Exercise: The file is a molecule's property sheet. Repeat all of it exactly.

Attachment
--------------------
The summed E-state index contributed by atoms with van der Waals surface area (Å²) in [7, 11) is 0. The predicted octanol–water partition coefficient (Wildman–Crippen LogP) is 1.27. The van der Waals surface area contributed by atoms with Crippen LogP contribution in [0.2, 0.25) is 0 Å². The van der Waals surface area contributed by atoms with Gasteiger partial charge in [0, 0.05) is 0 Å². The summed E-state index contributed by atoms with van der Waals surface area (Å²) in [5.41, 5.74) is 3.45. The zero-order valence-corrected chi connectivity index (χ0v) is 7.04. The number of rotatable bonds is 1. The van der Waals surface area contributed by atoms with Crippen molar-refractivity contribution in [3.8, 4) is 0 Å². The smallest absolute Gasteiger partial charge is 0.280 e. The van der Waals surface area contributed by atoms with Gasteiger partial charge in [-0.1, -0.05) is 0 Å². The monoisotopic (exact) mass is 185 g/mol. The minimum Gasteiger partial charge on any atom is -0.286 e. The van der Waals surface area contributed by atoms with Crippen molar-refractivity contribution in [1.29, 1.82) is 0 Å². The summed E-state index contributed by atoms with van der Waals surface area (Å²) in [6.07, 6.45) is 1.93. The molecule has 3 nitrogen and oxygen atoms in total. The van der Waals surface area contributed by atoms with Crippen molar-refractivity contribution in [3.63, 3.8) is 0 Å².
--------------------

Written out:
The summed E-state index contributed by atoms with van der Waals surface area (Å²) in [7, 11) is 0. The predicted octanol–water partition coefficient (Wildman–Crippen LogP) is 1.27. The van der Waals surface area contributed by atoms with Crippen LogP contribution in [0.2, 0.25) is 0 Å². The van der Waals surface area contributed by atoms with Gasteiger partial charge in [0, 0.05) is 0 Å². The summed E-state index contributed by atoms with van der Waals surface area (Å²) in [5.41, 5.74) is 3.45. The zero-order valence-corrected chi connectivity index (χ0v) is 7.04. The number of rotatable bonds is 1. The van der Waals surface area contributed by atoms with Crippen molar-refractivity contribution in [3.8, 4) is 0 Å². The smallest absolute Gasteiger partial charge is 0.280 e. The van der Waals surface area contributed by atoms with Gasteiger partial charge in [-0.1, -0.05) is 0 Å². The monoisotopic (exact) mass is 185 g/mol. The minimum Gasteiger partial charge on any atom is -0.286 e. The van der Waals surface area contributed by atoms with Crippen molar-refractivity contribution in [1.29, 1.82) is 0 Å². The summed E-state index contributed by atoms with van der Waals surface area (Å²) in [6.07, 6.45) is 1.93. The molecule has 3 nitrogen and oxygen atoms in total. The van der Waals surface area contributed by atoms with Crippen molar-refractivity contribution in [3.63, 3.8) is 0 Å².